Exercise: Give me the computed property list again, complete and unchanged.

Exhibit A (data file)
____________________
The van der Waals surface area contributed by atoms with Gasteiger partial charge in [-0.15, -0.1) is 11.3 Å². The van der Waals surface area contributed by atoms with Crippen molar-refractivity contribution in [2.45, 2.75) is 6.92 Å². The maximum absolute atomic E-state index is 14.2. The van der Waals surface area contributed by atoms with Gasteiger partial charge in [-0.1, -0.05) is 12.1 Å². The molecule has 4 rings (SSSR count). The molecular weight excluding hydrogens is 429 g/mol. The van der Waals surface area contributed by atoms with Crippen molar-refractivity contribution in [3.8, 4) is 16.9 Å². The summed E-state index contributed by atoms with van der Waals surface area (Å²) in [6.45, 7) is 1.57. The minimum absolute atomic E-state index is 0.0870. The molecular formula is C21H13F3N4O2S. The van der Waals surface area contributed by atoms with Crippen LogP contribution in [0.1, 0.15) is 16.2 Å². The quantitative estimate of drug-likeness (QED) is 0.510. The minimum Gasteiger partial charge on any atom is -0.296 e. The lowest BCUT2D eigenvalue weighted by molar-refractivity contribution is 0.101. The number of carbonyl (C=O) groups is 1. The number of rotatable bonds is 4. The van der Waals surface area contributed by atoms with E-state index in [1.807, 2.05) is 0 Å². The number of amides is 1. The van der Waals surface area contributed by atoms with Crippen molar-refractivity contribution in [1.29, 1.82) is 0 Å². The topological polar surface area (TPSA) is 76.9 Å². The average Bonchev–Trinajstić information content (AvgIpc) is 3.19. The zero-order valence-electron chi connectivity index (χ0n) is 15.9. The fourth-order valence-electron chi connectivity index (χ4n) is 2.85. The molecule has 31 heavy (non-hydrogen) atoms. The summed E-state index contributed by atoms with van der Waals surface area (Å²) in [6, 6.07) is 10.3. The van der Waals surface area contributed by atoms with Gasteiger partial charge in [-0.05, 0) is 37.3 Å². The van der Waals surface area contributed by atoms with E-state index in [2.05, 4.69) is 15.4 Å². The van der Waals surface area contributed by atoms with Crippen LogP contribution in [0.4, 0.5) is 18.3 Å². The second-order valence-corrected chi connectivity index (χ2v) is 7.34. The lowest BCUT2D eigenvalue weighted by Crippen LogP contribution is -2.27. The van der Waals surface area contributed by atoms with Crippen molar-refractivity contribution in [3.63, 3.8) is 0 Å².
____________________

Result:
The van der Waals surface area contributed by atoms with Gasteiger partial charge in [-0.15, -0.1) is 11.3 Å². The van der Waals surface area contributed by atoms with Crippen molar-refractivity contribution in [2.45, 2.75) is 6.92 Å². The maximum absolute atomic E-state index is 14.2. The van der Waals surface area contributed by atoms with Gasteiger partial charge in [-0.1, -0.05) is 12.1 Å². The molecule has 4 rings (SSSR count). The molecular weight excluding hydrogens is 429 g/mol. The van der Waals surface area contributed by atoms with Crippen molar-refractivity contribution in [3.8, 4) is 16.9 Å². The summed E-state index contributed by atoms with van der Waals surface area (Å²) in [6.45, 7) is 1.57. The minimum absolute atomic E-state index is 0.0870. The molecular formula is C21H13F3N4O2S. The van der Waals surface area contributed by atoms with Crippen LogP contribution in [0.1, 0.15) is 16.2 Å². The quantitative estimate of drug-likeness (QED) is 0.510. The minimum Gasteiger partial charge on any atom is -0.296 e. The lowest BCUT2D eigenvalue weighted by molar-refractivity contribution is 0.101. The number of carbonyl (C=O) groups is 1. The number of rotatable bonds is 4. The van der Waals surface area contributed by atoms with E-state index in [1.807, 2.05) is 0 Å². The number of amides is 1. The van der Waals surface area contributed by atoms with Crippen molar-refractivity contribution in [1.29, 1.82) is 0 Å². The topological polar surface area (TPSA) is 76.9 Å². The average Bonchev–Trinajstić information content (AvgIpc) is 3.19. The zero-order valence-electron chi connectivity index (χ0n) is 15.9. The fourth-order valence-electron chi connectivity index (χ4n) is 2.85. The molecule has 31 heavy (non-hydrogen) atoms. The summed E-state index contributed by atoms with van der Waals surface area (Å²) in [6, 6.07) is 10.3. The van der Waals surface area contributed by atoms with Gasteiger partial charge in [-0.05, 0) is 37.3 Å². The van der Waals surface area contributed by atoms with E-state index in [2.05, 4.69) is 15.4 Å². The van der Waals surface area contributed by atoms with Crippen LogP contribution in [0.4, 0.5) is 18.3 Å². The second-order valence-corrected chi connectivity index (χ2v) is 7.34. The lowest BCUT2D eigenvalue weighted by Crippen LogP contribution is -2.27. The van der Waals surface area contributed by atoms with Crippen molar-refractivity contribution in [3.63, 3.8) is 0 Å².